The general secretary, James Wasula, pointed out that the law, which covers musicians, writers, poets, was weak because cases of piracy, infringement, unauthorised reproduction of copyrighted works was still rampant in the country.
He was speaking on Friday during the annual meeting of the Uganda Library and Information Association in Kampala.
"Permission must be gained for the reproduction of copyrighted material," Wasula stated, adding that although, the role of a library was to pass out information, the manner in which the information was accessed by different users raised key issues sensitive to the copyright policy.
"Reproduction of the copyrighted material is not limited to photocopying or reprinting. You have to pay to reproduce it," said Wasula. He also observed that lending out a book was not illegal but it interfered with its sales.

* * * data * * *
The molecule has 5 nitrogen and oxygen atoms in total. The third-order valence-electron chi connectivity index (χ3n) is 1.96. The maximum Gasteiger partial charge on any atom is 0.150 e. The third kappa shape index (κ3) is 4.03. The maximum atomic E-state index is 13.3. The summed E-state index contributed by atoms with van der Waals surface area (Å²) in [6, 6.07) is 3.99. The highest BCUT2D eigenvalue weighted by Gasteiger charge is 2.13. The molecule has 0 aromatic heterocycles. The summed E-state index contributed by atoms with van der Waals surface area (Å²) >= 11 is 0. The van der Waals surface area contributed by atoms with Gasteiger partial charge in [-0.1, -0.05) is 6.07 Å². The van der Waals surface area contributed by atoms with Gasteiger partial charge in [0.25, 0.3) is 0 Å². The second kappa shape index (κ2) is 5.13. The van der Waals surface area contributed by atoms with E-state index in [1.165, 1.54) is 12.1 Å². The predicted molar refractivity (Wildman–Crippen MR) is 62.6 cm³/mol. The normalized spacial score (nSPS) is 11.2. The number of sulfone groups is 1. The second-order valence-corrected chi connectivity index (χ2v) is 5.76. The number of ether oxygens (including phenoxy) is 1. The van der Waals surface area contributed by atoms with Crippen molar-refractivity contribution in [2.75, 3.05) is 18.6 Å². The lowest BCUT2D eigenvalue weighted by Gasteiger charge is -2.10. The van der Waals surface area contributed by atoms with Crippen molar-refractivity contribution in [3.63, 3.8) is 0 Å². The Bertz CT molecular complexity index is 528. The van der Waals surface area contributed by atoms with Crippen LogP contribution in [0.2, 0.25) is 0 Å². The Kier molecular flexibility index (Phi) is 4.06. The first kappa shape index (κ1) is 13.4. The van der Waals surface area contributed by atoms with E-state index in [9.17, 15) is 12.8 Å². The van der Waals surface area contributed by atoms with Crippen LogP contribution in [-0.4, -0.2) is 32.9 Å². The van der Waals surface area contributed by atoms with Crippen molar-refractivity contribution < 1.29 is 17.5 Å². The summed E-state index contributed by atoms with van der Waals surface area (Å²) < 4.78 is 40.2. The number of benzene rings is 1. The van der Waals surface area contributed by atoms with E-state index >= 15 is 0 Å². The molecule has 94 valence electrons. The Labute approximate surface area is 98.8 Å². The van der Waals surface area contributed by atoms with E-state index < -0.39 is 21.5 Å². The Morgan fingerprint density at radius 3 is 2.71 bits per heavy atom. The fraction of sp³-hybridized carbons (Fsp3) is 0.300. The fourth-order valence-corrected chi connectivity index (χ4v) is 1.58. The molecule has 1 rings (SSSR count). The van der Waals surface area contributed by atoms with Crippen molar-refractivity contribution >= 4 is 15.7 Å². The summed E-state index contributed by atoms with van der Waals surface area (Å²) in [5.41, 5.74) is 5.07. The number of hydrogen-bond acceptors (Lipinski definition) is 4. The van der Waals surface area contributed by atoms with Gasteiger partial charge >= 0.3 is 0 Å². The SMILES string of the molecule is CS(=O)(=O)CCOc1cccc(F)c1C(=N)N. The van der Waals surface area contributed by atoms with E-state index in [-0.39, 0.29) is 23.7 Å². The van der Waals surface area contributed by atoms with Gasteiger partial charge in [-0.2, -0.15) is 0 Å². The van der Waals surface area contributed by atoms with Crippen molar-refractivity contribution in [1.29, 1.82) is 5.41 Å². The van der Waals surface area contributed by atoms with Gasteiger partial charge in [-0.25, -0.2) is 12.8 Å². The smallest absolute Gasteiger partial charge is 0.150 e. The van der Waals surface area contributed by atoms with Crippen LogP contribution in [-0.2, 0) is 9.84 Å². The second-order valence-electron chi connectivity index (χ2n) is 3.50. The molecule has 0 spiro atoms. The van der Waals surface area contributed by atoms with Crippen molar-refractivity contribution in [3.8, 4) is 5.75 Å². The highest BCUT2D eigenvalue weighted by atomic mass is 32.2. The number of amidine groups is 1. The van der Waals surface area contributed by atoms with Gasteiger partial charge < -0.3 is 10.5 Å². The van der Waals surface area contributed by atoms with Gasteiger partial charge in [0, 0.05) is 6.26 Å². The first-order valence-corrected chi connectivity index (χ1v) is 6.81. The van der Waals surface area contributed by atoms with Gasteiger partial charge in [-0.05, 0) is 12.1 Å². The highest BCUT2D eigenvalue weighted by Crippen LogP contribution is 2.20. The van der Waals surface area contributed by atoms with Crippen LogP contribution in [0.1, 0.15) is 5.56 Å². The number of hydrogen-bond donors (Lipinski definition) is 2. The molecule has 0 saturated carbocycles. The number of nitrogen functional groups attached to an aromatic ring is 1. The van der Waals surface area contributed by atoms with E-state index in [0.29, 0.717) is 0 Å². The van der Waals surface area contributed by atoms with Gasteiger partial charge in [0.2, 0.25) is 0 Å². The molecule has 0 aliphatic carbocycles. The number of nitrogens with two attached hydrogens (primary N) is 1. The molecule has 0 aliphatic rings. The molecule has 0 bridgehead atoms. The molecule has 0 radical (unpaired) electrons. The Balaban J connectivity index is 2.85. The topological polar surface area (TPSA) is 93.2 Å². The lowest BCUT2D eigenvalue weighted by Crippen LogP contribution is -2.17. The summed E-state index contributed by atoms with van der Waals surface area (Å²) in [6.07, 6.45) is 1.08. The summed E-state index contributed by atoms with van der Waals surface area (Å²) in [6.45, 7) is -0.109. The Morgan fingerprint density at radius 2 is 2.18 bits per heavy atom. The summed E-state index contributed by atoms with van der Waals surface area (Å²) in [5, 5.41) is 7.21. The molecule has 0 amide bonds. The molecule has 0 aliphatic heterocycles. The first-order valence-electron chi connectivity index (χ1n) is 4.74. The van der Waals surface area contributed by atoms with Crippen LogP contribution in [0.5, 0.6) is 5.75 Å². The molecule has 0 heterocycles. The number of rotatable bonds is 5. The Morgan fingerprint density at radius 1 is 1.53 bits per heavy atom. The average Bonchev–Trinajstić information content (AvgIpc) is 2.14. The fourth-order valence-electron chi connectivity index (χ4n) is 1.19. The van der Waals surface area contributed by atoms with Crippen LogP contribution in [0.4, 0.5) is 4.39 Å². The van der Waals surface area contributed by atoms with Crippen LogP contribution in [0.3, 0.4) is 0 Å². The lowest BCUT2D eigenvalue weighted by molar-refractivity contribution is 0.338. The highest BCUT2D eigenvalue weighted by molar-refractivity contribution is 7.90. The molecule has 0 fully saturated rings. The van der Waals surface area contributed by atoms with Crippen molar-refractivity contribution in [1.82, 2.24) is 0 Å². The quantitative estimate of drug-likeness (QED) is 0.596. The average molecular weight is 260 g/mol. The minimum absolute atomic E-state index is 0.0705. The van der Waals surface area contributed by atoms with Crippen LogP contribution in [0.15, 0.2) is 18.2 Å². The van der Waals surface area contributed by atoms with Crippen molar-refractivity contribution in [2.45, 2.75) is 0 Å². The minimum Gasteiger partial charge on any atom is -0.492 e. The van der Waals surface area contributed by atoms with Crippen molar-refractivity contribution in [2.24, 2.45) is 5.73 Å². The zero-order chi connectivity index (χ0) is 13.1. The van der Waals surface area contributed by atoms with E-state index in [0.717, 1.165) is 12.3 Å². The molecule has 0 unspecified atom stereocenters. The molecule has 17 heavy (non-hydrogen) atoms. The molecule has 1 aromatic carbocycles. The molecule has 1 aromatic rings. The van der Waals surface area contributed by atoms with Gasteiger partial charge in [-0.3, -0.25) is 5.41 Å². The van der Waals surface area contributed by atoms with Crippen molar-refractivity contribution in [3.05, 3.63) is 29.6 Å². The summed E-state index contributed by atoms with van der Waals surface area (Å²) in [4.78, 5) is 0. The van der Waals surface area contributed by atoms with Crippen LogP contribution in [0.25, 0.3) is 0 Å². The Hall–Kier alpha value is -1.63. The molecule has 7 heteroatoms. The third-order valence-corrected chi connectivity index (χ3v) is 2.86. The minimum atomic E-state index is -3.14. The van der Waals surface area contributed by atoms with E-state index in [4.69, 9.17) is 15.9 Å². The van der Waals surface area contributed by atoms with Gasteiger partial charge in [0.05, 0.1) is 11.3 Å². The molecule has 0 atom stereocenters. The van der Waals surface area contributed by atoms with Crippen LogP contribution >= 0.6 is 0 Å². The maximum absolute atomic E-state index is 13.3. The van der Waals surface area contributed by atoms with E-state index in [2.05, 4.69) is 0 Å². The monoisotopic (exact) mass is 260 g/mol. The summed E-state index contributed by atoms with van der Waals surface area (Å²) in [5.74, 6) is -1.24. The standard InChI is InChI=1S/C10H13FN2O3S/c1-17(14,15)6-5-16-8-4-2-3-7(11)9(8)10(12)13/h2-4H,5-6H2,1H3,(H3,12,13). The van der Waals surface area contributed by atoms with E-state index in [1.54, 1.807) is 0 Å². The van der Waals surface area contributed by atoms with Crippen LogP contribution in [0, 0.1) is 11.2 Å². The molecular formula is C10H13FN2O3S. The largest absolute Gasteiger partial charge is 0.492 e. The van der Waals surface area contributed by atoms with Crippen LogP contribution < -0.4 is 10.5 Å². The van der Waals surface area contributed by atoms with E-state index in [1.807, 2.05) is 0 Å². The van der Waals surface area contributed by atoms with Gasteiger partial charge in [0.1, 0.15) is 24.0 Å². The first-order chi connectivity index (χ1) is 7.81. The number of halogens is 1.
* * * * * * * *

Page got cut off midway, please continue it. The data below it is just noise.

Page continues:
The artists recommended the Creative Commons as part of the amendments to the copyright law.
"The Creative Commons supports the desire to learn, get recognition and help others," observed Joyce Bukirwa, a lecturer at the East African School of Library and Information Science at Makerere University.
"That is why we have the free encyclopaedia online."
The Creative Commons will allow access to works, like music, books, journals and drama productions.
"Publishers will lose interest in material which will be available for free. Also, a musician may not be ready to join you to produce work which is going to be obtained freely," Bukirwa pointed out.